Do the Drive-by Truckers know the meaning to life? After taking in the documentary that covers their career spanning 20 years, The Secret to a Happy Ending, it at least seems they have found the secret to keeping an act together. Any musician can appreciate and indeed, envy this, as the number of bands that have managed to stay together this long are an elite bunch. Though the Drive-by Truckers have had several reincarnations, losing and gaining members along a winding road through success and speed-bumps, the film leaves us with the feeling that somehow, the music will prevail and keep this independent act together for many more years to come.
Directed by Barr Weissman, The Secret to a Happy Ending recounts the early days of the two founding members of the Drive-by Truckers, Patterson Hood and Mike Cooley, in small-town Alabama. The film gives a brief history to Hood and Cooley’s up-bringing, and their stints in less-successful bands before forming the Drive-by Truckers. In revisiting and conducting interviews in their childhood homes, it becomes clear where a lot of the lyrics and sentiments in the Truckers’ songs stem from; in fact, both musicians tell the stories behind several of their popular songs and reveal that a number of them are unabashedly autobiographical. In addition to creating music based on their or their families’ experiences, the documentary touches on the class issues of living in The Shoals in Northern Alabama, and how this influenced them to work hard to escape the negativity there.
As someone who is watching this film as an introduction to the Drive-by Truckers, one of the most engaging aspects about their story was how the band was able to keep moving on after supporting themselves without a label for so long. The film mentions the band drove 72,000 in their van in one year while on tour, and they would sell 5,000 copies of their albums out of the back of this van. A combination of a devout fan base, as well as a strong belief in their music, kept the Truckers together through some difficult times; when the band was just about to combust, the founding duo would keep it together because of a driving belief in their songs. Whether it be in the memory of a fellow musician who inspired them by playing music to stay alive, as in the case of local legend Gregory Smalley, or to honor the wishes of a deceased would’ve-been member of the band, there was always a deeper reason to keep playing the music. The band also just couldn’t stand the thought of falling into the cliché of breaking up due to lack of big-time success.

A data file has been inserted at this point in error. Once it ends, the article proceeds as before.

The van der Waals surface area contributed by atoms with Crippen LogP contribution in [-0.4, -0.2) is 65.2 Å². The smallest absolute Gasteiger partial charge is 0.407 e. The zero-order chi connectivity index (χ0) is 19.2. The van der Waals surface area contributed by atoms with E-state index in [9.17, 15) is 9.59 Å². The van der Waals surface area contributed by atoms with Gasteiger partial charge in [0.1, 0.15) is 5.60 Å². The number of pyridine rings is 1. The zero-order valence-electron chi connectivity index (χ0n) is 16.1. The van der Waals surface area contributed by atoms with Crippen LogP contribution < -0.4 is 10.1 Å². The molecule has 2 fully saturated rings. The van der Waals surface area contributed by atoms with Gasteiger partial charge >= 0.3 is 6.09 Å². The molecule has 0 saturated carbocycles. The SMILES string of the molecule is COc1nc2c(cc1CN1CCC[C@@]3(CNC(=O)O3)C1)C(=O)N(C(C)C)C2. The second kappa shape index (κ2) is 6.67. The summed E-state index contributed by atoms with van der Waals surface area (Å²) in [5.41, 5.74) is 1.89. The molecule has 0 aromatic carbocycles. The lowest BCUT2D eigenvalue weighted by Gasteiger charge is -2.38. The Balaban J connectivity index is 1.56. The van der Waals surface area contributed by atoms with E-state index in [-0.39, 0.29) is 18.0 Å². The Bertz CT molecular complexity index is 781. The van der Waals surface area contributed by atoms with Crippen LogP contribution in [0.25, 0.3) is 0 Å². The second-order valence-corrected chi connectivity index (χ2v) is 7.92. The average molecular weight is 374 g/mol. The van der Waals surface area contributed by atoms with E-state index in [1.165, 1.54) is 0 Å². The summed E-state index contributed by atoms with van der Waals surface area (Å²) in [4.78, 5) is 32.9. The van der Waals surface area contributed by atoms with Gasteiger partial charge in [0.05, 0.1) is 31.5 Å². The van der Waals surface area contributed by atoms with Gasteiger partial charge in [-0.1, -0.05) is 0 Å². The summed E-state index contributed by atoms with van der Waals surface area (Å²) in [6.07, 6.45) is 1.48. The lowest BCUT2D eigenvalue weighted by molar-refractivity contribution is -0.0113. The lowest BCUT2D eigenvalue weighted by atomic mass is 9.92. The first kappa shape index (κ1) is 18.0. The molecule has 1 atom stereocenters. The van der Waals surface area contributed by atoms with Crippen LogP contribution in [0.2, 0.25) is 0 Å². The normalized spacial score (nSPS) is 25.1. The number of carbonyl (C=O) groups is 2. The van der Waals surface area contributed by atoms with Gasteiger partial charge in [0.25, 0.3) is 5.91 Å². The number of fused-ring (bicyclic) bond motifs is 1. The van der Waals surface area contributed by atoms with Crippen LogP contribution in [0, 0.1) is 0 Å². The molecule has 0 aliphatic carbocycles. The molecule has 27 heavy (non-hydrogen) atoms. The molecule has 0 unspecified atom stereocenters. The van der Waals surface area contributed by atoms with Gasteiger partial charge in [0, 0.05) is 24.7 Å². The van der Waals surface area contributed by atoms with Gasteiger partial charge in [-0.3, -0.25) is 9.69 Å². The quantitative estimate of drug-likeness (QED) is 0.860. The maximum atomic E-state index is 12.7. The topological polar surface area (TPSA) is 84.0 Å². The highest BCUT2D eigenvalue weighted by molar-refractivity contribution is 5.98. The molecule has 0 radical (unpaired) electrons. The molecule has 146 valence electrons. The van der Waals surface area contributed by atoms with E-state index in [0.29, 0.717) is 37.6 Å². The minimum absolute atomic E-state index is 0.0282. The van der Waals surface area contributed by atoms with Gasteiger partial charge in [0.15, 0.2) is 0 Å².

The Secret to a Happy Ending peppers the film with live concert footage and interviews several die-hard fans throughout, while maintaining the low-key vibe of the band by showing real moments with their family. One of the movie’s highlights is an aside with Wes Freed, the wildly talented artist who creates all of their album artwork, sketching and talking about how he comes up with his ideas.
Overall, the film does a good job of touching on all the basics a newcomer would like to know about the band; if lacking anything, the already-initiated may yearn for more behind-the-scenes moments with the band members together on the road or at their shows. Though the movie chronicles the coming together and break-up of members Jason Isbell and Shonna Tucker, we are only given a tiny window into their friction before Isbell leaves the Truckers. Just like the band members themselves, the movie is down-to-earth and only lightly touches the drama, opting to keep moving forward with what happens next. It’s these survival stories that are the most engrossing and make the film one worth seeing.
“The Secret to Happiness” is the late night film that plays this Friday as a part of the Art Theater’s Documentary Film Festival starting this week and running through the 27th. “Happiness” will play three nights: 1/21, 1/22, and 1/27 at 10pm. Late night shows are only $5.